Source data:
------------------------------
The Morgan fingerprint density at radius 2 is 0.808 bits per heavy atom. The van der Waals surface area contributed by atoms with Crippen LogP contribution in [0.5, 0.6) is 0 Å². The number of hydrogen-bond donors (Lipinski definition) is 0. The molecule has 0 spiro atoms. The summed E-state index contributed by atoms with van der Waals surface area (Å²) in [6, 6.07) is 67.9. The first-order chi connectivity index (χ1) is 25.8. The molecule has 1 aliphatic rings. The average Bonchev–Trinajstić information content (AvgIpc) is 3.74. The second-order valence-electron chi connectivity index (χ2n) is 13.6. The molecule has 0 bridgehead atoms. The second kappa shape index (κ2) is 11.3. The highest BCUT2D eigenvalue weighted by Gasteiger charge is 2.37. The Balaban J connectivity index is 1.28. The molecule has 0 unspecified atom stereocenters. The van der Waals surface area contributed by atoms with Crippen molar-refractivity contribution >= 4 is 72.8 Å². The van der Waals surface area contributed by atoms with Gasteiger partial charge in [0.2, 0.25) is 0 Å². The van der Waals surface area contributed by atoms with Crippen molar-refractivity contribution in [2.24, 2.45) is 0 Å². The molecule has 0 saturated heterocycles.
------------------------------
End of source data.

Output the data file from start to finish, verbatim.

The Morgan fingerprint density at radius 2 is 0.808 bits per heavy atom. The van der Waals surface area contributed by atoms with Crippen LogP contribution in [0.5, 0.6) is 0 Å². The number of hydrogen-bond donors (Lipinski definition) is 0. The molecule has 0 spiro atoms. The summed E-state index contributed by atoms with van der Waals surface area (Å²) in [6, 6.07) is 67.9. The first-order chi connectivity index (χ1) is 25.8. The molecule has 1 aliphatic rings. The average Bonchev–Trinajstić information content (AvgIpc) is 3.74. The second-order valence-electron chi connectivity index (χ2n) is 13.6. The molecule has 0 bridgehead atoms. The second kappa shape index (κ2) is 11.3. The highest BCUT2D eigenvalue weighted by Gasteiger charge is 2.37. The Balaban J connectivity index is 1.28. The molecule has 0 unspecified atom stereocenters. The van der Waals surface area contributed by atoms with Crippen molar-refractivity contribution >= 4 is 72.8 Å². The van der Waals surface area contributed by atoms with Gasteiger partial charge in [0.2, 0.25) is 0 Å². The van der Waals surface area contributed by atoms with Crippen molar-refractivity contribution in [2.24, 2.45) is 0 Å². The molecule has 0 saturated heterocycles.